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Bronze Bust of Field Marshal Lord Kitchener by Albert Toft
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Bronze Bust of Field Marshal Lord Kitchener by Albert Toft

Circa 1910

Measurements: Height overall: 26cm (10.25in)

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On an integral bronze base. Modelled in frock coat. Signed beneath the left shoulder.

Albert Toft  (1862-1949) was an exponent of the New Sculpture movement as exemplified by Alfred Gilbert’s statue of Anteros (or Eros) atop the Shaftesbury Monument Fountain at Piccadilly Circus. Toft was the son of a ceramics designer and modeller, and studied at Birmingham, and then at Hanley and Newcastle under Lyme Schools of Art. During this time he was also apprenticed to Wedgwood as a modeller. In 1879 he won a National Scholarship to the National Art Training Schools (forerunner of the Royal College of Art), where he studied for two years under Edouard Lanteri. His first great success was with a figure of Lilith (1889, Birmingham Museums and Art Gallery). Other major works include Spring (1897, Birmingham Museums and Art Gallery); The Spirit of Contemplation (1901, Laing Art Gallery, Newcastle upon Tyne); The Metal Pourer (Cardiff, 1913) and The Bather (Chantrey Bequest, Tate Gallery, 1915).

Throughout his career Toft produced portrait busts, including the artist and curator George Wallis (1890, V&A); Sir George Frampton R.A. (1915); Sir Henry Irving R.A. (1919); and Sir Alfred Gilbert R.A. (1935). After the turn of the century, Toft took up commemorative public sculpture, with figures of Queen Victoria for Leamington (1902) and Nottingham (1905), several Boer War Memorials, including those in Birmingham (1905) and the Welsh National Memorial in Cardiff (1909), and, after the First World War, many more war memorials, notably the Royal Fusiliers (City of London Regiment) Memorial at Holborn Bars, an exact copy of which stands as the 41st Division Memorial at Flers in France. He sculpted the Chadderton War Memorial (1921) in Oldham and the Monument to Captain Albert Ball, V.C., in the grounds of Nottingham Castle. In the years 1923-24 he worked in concert with the Birmingham architects S.N. Cooke and W.N. Twist of Paradise Street and sculpted the seated bronze allegorical figures representing the Navy, Army, Air Force and Women’s Services as an integral part of the design of the Hall of Memory in Centenary Square, Birmingham.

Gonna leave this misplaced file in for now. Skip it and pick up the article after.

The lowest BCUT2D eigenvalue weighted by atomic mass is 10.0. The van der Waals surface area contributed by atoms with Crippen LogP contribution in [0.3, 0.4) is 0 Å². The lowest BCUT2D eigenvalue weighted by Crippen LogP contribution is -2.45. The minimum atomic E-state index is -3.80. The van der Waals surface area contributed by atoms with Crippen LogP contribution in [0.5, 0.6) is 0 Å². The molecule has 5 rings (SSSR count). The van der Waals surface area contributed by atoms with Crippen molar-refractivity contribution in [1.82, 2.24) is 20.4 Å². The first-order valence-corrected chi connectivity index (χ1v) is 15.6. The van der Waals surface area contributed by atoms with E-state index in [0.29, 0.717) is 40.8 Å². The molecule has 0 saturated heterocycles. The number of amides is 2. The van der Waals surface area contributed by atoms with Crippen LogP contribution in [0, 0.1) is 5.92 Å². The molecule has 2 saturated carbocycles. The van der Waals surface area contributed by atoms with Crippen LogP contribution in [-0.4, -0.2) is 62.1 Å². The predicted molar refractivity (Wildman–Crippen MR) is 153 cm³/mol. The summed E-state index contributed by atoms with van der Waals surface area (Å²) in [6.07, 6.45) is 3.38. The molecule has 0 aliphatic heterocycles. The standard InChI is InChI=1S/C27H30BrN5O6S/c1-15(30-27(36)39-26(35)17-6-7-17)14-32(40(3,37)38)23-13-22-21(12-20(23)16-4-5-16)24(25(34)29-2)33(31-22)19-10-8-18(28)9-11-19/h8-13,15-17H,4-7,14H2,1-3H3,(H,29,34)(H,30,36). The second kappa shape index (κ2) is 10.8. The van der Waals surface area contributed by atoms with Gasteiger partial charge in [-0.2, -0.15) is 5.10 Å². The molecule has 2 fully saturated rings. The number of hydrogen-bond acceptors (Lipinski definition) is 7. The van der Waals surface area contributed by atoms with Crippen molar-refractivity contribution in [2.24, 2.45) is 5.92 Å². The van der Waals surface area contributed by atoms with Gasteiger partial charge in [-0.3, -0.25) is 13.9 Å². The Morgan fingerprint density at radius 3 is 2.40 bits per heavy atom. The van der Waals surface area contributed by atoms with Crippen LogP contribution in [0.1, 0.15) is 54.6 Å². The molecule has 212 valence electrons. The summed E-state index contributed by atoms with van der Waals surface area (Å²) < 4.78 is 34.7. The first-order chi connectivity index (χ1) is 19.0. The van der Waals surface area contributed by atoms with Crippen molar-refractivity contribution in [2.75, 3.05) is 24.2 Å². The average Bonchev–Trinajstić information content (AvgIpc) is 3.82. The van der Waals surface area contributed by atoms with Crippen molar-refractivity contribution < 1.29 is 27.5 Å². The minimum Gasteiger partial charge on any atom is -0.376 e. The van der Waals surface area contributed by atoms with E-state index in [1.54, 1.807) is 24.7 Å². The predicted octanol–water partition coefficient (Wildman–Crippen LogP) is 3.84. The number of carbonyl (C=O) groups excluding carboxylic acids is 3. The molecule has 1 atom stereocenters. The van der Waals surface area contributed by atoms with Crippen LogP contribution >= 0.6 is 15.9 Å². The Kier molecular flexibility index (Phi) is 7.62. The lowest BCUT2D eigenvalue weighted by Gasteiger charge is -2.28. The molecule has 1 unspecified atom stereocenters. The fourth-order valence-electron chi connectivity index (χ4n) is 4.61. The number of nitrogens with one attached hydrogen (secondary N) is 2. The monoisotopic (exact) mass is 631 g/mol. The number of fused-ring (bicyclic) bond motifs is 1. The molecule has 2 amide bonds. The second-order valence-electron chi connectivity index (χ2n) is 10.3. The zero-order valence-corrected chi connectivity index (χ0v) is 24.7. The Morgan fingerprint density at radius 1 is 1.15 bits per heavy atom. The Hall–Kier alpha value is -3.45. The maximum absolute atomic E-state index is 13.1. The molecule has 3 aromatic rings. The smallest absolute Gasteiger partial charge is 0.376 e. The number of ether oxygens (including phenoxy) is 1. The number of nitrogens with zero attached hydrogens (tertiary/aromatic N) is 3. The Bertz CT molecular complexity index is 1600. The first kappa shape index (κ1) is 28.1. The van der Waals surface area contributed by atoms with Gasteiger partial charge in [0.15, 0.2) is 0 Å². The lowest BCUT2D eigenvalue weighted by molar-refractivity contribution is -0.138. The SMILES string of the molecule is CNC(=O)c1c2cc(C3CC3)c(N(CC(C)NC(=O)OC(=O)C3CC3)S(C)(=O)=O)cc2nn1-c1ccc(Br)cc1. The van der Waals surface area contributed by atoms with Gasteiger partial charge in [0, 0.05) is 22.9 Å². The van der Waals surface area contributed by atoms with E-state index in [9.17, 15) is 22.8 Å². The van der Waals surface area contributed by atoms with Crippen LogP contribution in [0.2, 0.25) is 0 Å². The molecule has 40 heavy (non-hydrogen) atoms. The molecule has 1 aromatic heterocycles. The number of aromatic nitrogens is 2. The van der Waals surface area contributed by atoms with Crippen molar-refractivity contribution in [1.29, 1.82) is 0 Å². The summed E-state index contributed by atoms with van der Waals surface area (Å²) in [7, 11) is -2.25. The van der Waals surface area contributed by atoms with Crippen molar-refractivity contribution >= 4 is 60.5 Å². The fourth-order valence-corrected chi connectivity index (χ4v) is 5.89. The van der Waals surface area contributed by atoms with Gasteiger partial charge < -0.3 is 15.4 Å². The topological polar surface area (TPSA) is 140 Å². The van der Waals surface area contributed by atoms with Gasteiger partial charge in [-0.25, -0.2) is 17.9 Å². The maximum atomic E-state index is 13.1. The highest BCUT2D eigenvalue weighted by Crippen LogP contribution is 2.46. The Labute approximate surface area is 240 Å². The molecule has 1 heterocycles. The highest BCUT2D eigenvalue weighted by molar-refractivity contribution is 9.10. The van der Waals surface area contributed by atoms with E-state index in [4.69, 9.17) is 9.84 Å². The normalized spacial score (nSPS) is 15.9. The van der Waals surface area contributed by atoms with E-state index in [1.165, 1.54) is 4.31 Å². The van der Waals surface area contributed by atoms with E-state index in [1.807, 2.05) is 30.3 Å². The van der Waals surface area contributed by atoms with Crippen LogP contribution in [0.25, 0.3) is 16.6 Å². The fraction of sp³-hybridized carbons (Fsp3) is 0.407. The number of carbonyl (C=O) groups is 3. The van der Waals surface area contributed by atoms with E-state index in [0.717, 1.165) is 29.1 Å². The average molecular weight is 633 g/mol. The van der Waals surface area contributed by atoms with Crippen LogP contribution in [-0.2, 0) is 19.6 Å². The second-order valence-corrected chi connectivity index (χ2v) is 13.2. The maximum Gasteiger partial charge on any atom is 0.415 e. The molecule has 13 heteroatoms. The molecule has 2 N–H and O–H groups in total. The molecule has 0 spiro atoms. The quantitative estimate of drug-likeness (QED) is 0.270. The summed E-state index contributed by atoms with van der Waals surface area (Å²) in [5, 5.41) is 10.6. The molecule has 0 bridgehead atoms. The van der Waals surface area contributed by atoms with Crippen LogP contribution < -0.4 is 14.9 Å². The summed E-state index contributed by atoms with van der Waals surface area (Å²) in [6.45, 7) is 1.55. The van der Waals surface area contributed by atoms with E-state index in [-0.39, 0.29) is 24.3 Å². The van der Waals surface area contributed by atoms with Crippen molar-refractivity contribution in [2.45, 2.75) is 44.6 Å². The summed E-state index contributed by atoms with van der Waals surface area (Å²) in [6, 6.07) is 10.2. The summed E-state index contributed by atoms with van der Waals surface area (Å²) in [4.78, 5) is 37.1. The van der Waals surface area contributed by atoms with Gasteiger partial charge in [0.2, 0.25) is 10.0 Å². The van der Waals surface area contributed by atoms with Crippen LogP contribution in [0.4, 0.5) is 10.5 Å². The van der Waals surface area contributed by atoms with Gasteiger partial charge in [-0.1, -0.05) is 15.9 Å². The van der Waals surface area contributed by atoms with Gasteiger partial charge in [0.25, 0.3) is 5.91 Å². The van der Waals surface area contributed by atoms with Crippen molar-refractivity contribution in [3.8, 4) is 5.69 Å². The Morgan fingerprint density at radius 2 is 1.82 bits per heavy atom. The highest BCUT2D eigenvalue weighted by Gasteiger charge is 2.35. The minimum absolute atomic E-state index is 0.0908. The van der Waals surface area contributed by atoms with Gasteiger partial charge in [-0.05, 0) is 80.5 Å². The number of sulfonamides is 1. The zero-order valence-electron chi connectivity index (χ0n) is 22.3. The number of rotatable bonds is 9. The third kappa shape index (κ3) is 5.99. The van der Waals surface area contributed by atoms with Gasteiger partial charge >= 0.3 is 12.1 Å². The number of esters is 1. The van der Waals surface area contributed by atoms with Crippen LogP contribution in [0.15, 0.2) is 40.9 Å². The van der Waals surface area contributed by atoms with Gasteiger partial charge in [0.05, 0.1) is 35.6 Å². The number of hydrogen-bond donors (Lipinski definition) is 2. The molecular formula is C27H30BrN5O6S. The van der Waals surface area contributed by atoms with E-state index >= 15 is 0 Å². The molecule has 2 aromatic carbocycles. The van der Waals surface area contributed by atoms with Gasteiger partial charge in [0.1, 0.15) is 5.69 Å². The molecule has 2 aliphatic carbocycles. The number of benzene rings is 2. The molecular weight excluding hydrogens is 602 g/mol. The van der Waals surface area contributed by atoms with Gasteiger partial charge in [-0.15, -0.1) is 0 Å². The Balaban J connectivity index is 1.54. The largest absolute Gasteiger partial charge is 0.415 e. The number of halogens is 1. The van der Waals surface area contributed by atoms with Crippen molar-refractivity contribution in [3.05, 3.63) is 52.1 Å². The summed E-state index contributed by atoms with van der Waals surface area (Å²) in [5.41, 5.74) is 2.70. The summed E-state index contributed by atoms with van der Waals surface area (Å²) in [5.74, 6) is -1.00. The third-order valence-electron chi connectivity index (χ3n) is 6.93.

Socially gregarious, Toft was a stalwart of the Savage Club, figuring prominently in their affairs, frequently presiding over their House Dinners. He was elected to the Art Workers Guild in 1891 and his sculptor’s manual, Modelling and Sculpture, was published in 1911. He exhibited at the Royal Academy between 1885 and 1947, and was elected a Fellow of the Royal Society of British Sculptors in 1938.

Sources:

Buckman, D., (1998) Dictionary of Artists in Britain since 1945, Bristol

MacKay, J., (1977) Dictionary of Western Sculptors in Bronze, Woodbridge

Ward-Jackson, P., (2003) Public Sculpture of the City of London, Liverpool

Who’s Who in Art, 28th edn, London, 1998

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